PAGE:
Two-to-One Challenge

I think this challenge’s name is a little better if I do say so myself. 🙂

If you are a two-income household and plan on having one of you (not necessarily the mom) be the stay-at-home parent, I commend you!!  Being a stay-at-home parent is a rewarding and deceivingly tough job.  Sure its sounds easy, no office to go to, no deadlines and sleeping in with your bundle of joy all sounds great but caring for a baby is really hard work (especially the first one).

Here, the challenge is to live on the “working” parent paycheck and bank the “stay-at-home” parent.  And, yes, try this for 6 months.

You will also want to

1) Check into your companies maternity/paternity benefits,

2) Save up your vacation time,

3) Ask about options to use sick time

4) Determine the best time to leave your job.

Combo Challenge

Still not the most creative person with these names.  Seriously, need some suggestions.  haha. I suppose I could call this one “The Full Monty” because it is the hardest one.

Pocket the to-be stay-at-home paycheck AND a little extra for occasional daycare, mommy and me classes, etc…  The truth is when being the stay-at-home parent is it can be isolating AND as your baby grows, they will need to socialize and be around other children.

Yes, you can teach them their colors, letters and count to 10 but to start kindergarten, you may want to start them out a year or two ahead of time learning to be away from you in a safe environment.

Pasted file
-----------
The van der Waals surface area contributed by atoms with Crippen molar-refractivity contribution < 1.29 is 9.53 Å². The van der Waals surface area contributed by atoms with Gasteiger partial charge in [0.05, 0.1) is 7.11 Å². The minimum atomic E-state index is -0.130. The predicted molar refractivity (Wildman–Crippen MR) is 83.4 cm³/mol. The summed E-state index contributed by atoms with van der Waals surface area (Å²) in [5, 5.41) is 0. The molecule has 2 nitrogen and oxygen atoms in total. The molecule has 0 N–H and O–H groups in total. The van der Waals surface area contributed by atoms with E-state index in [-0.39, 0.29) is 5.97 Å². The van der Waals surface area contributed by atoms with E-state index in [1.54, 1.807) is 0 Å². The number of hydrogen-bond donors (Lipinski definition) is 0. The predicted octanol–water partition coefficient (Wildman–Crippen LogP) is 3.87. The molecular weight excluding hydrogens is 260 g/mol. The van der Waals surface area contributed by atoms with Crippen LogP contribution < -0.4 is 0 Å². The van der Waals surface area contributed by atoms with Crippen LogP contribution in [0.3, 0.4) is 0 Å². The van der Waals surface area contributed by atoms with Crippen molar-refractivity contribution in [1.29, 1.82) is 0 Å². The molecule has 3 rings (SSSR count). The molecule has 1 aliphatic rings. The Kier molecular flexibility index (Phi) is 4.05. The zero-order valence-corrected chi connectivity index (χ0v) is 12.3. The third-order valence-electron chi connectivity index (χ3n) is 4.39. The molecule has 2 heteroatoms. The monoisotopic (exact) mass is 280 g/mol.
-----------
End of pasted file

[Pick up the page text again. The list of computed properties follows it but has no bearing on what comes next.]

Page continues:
If you are not fortunate enough to live near family (who are willing to pitch in) then you have daycare.  The nice thing is daycare doesn’t need to be 5 days/week, it can be 2 or even 3 days.  If you have more than one child, hiring a babysitter or nanny may be more cost effective.

Before we go onto benefits, I have one more story to share.  One day, at the park with my own then little one, I met a parent who told me that his family along with 4 other families hired ONE babysitter to watch all 5 kids.  How they managed it was that each one of them took 1 day off from their jobs and spent the day with the babysitter.  Basically 4 of them had the flexibility to work 4 – 10 hour days, one of them was a stay-at-home parent who could step in at a moment’s notice.  It was the perfect setup.  Two adults watching 5 kids!  The kids LOVED it!  Parents were able to spend more time with their own kids and feel comfortable leaving their kids on their work days.  It was a win-win all the way around.


1) It gives you a sense of how your life will change financially

2) If you miscalculate a month of expenses, you still have that money to fall back on.

3) At the end of 6 months, you will have a buffer of cash.

A Word about Guilt